Power-violence

GOVERNMENT EXPROPRIATION BENEFITS ELITES AT THE EXPENSE OF POOR MINORITIES

Making government expropriation easier raises property values and economic growth, particularly benefiting government and the financial services sector but often at the expense of minorities and the poor. That is the main finding of research by Susan Yeh and Daniel Chen, presented at the Royal Economic Society’s 2013 annual conference.

The study looks at the effect of different approaches to property rights by comparing jurisdictions in the US. While the state laws are the same, under the common law system, judges are able to interpret laws and facts differently, allowing them to blur the definition of activities such as compulsory purchase. These courts decide the vast majority of cases that set new legal precedent for tens of millions of people.

The research finds that:

  • Making it easier for the government to seize land and property stimulates growth in construction, transport and government and increases property values and economic growth.
  • But minorities are more likely to be displaced, to live in public housing and to be unemployed.

The authors suggest that these effects may be due to increased bargaining power of local governments and the benefits of being able to take property without fear of litigation.

The researchers argue that the findings are relevant to the issue of whether taking private property rights is justified. Economists and philosophers have long debated whether a society that fails to protect property rights against government capture also fails to support the rule of law.

Recent riots in India and China have followed government takings of land on behalf of commercial developers, while in the former Soviet bloc legislation allowing governments to take land for the establishment of privately owned industrial parks is pending.

More…

Is state taking of private property rights justified? From John Locke to Jeremy Waldron, economists and philosophers have long inquired whether a society that fails to protect property rights against legislative restriction also fails to support the rule of law.

Deadly riots in India and China have followed government takings of land on behalf of commercial developers. And in the former Soviet bloc, legislation allowing governments to take land for the establishment of privately owned industrial parks is pending. Different legal systems refer to government takings as eminent domain, compulsory purchase, compulsory acquisition or expropriation.

Liberty issues aside, little is empirically known about the consequences of government takings, despite a large theoretical literature regarding their potential consequences. The impact of greater government rights and thus lesser rights for property owners could aid economic growth through public goods provision, blight removal and commercial development. Yet revenue-seeking governments may also collude with private developers at the expense of disadvantaged groups, such as the poor and racial minorities.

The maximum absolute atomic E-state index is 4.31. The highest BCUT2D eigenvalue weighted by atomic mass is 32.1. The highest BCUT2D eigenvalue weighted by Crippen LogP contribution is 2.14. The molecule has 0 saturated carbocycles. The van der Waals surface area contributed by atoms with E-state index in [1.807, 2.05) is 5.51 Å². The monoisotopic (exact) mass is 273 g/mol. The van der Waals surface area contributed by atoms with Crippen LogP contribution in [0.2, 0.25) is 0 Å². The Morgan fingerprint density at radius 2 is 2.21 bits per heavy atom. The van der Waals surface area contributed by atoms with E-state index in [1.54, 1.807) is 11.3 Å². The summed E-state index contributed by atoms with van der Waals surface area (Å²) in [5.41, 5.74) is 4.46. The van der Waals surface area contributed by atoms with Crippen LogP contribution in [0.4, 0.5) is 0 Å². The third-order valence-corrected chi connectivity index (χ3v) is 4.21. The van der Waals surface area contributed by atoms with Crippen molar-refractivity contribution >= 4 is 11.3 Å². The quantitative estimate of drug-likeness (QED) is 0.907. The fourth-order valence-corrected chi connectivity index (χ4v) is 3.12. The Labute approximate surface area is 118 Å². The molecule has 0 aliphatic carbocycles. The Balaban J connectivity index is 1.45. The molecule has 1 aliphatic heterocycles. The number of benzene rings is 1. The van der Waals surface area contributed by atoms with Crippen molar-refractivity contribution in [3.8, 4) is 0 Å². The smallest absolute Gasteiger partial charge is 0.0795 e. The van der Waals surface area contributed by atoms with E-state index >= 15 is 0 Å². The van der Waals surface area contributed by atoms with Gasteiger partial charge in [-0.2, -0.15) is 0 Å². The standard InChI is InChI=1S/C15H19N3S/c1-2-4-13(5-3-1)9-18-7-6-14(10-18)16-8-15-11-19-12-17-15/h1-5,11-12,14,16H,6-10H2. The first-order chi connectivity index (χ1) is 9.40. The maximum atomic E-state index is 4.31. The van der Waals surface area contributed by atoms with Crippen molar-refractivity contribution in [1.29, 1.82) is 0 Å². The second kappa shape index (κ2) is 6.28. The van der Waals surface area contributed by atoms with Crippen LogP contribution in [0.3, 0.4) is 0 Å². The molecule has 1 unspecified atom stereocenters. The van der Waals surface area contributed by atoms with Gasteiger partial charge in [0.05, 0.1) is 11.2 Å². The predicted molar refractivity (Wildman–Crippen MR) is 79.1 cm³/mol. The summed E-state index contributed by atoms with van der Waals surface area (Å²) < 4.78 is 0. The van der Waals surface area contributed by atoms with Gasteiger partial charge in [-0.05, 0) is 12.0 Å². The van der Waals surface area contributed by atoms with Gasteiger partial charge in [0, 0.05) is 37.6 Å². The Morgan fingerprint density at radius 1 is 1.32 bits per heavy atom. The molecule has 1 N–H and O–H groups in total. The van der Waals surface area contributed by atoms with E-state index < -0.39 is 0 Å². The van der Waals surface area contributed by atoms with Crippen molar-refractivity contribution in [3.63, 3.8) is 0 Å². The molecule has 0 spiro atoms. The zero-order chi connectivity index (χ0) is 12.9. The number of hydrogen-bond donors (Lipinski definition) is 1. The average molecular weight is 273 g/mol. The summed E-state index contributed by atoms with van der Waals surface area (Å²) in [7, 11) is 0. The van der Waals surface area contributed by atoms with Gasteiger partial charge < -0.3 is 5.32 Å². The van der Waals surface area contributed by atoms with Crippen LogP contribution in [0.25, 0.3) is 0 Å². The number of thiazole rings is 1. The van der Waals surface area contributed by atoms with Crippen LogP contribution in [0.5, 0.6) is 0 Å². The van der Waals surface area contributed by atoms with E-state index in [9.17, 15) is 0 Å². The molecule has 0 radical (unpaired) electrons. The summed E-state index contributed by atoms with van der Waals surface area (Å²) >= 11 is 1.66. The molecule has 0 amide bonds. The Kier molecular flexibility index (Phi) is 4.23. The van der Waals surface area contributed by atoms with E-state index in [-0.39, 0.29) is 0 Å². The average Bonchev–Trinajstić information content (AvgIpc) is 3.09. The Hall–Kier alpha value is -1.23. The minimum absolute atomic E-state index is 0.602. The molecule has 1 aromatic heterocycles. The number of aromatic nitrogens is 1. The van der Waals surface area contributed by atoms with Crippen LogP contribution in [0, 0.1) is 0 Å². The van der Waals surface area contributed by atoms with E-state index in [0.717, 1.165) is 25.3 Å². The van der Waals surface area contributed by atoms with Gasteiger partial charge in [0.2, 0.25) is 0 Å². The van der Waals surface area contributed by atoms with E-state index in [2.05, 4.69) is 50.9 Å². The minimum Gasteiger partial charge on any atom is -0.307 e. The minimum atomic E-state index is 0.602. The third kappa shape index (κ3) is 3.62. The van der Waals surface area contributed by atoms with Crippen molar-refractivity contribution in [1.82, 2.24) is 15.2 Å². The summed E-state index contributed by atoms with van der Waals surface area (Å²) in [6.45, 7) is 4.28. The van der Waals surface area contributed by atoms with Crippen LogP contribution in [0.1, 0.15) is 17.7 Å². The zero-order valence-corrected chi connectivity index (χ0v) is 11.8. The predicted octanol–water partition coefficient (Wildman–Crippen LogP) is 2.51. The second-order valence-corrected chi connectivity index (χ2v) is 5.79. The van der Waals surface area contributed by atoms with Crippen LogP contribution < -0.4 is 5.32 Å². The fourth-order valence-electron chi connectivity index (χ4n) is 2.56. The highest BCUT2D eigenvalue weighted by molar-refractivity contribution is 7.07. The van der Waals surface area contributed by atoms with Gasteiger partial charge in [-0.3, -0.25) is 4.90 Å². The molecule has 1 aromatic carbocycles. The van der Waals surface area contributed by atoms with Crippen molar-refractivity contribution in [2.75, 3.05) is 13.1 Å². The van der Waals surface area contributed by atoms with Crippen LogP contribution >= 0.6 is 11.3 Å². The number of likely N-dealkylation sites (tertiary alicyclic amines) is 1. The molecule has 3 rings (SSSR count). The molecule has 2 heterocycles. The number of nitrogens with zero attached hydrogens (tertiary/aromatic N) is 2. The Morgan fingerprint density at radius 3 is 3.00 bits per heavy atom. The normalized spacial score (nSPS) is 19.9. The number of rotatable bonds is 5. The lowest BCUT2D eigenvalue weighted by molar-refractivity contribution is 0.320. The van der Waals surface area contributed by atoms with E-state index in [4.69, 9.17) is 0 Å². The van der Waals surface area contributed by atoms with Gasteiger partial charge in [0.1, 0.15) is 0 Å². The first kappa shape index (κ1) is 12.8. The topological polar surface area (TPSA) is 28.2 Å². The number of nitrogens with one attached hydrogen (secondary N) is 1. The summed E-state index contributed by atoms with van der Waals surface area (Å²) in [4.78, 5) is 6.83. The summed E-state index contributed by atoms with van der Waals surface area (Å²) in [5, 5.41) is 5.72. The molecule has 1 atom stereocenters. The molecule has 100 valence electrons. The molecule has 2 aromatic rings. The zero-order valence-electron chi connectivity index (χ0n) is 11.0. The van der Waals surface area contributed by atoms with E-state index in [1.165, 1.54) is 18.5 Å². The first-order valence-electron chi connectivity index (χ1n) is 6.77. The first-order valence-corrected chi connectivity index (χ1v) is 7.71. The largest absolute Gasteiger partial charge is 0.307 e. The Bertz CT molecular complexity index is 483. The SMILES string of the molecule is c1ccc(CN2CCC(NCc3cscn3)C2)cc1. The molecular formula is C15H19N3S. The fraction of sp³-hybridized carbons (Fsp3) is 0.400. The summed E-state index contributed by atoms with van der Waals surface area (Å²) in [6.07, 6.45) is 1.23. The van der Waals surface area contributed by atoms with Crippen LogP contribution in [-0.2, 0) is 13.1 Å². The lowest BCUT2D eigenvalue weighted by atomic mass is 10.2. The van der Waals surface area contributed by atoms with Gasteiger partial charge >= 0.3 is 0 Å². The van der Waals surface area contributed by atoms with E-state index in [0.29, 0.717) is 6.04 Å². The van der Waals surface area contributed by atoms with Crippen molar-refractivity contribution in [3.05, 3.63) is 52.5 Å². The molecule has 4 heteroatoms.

It is not possible randomly to have different laws to test the causal effects of expanding government power to expropriate property. Fortunately, in the common law system, if judges are assigned randomly, then there is something coming close to randomly varying law.

The researchers’ identification strategy rests on variation in legal precedent stemming from judges interpreting the facts and the law differently and in a manner correlated with their demographic characteristics. They use the US system of appellate courts with regional jurisdiction. These courts decide the vast majority of decisions that set new legal precedent and their decisions set legal precedent for tens of millions of people.

Using random assignment of US federal judges, it is possible to estimate causal effects of legal precedent that permit government takings. The research shows that making physical takings easier stimulates growth in construction, transportation and government and increases property values and economic growth, but minorities become more likely to be displaced, to live in public housing and to be unemployed. These effects appear attributable to increased bargaining power of local governments and subsequent unlitigated takings in the shadow of legal precedent.

Expropriation need not be total, but could be partial such as environmental regulation or flooding. In the US, this is called a regulatory taking and is also influenced by physical takings precedent. Making regulatory takings easier spurs property values and economic growth, benefiting mainly services, government and financial services, but it does not affect condemnations, minority displacement or ethnic inequality.

ENDS


Contact:

RES media consultant Romesh Vaitilingam:
+44 (0) 7768 661095
romesh@vaitilingam.com
@econromesh

Page Options